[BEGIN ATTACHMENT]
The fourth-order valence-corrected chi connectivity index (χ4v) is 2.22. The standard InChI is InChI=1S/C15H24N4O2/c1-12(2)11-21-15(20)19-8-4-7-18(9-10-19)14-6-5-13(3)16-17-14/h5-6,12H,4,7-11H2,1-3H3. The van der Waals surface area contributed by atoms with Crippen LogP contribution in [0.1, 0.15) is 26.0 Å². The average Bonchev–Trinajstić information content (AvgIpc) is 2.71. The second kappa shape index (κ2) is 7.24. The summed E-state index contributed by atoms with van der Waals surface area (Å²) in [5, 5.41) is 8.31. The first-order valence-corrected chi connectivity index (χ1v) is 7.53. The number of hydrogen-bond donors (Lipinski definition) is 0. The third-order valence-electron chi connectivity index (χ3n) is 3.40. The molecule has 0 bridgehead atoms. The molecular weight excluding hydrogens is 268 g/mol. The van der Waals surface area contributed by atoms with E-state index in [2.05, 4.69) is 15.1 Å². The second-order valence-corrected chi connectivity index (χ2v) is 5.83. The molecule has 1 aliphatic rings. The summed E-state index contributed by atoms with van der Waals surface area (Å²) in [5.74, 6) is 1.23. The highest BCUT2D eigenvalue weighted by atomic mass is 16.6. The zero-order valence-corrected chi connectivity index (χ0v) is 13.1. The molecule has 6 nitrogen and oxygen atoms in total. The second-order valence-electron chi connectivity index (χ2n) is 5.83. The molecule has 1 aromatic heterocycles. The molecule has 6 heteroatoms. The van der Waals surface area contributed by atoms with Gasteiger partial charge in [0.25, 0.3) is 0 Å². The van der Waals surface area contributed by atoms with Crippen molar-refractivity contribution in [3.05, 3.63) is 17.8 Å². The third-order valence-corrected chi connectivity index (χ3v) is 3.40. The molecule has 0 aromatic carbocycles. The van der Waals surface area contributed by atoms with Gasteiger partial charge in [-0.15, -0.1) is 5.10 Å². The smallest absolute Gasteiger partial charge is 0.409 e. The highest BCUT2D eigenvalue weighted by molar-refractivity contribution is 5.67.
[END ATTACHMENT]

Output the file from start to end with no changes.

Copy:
The fourth-order valence-corrected chi connectivity index (χ4v) is 2.22. The standard InChI is InChI=1S/C15H24N4O2/c1-12(2)11-21-15(20)19-8-4-7-18(9-10-19)14-6-5-13(3)16-17-14/h5-6,12H,4,7-11H2,1-3H3. The van der Waals surface area contributed by atoms with Crippen LogP contribution in [0.1, 0.15) is 26.0 Å². The average Bonchev–Trinajstić information content (AvgIpc) is 2.71. The second kappa shape index (κ2) is 7.24. The summed E-state index contributed by atoms with van der Waals surface area (Å²) in [5, 5.41) is 8.31. The first-order valence-corrected chi connectivity index (χ1v) is 7.53. The number of hydrogen-bond donors (Lipinski definition) is 0. The third-order valence-electron chi connectivity index (χ3n) is 3.40. The molecule has 0 bridgehead atoms. The molecular weight excluding hydrogens is 268 g/mol. The van der Waals surface area contributed by atoms with E-state index in [2.05, 4.69) is 15.1 Å². The second-order valence-corrected chi connectivity index (χ2v) is 5.83. The molecule has 1 aliphatic rings. The summed E-state index contributed by atoms with van der Waals surface area (Å²) in [5.74, 6) is 1.23. The highest BCUT2D eigenvalue weighted by atomic mass is 16.6. The zero-order valence-corrected chi connectivity index (χ0v) is 13.1. The molecule has 6 nitrogen and oxygen atoms in total. The second-order valence-electron chi connectivity index (χ2n) is 5.83. The molecule has 1 aromatic heterocycles. The molecule has 6 heteroatoms. The van der Waals surface area contributed by atoms with Gasteiger partial charge in [0.25, 0.3) is 0 Å². The van der Waals surface area contributed by atoms with Crippen molar-refractivity contribution in [3.05, 3.63) is 17.8 Å². The third-order valence-corrected chi connectivity index (χ3v) is 3.40. The molecule has 0 aromatic carbocycles. The van der Waals surface area contributed by atoms with Gasteiger partial charge in [-0.15, -0.1) is 5.10 Å². The smallest absolute Gasteiger partial charge is 0.409 e. The highest BCUT2D eigenvalue weighted by molar-refractivity contribution is 5.67.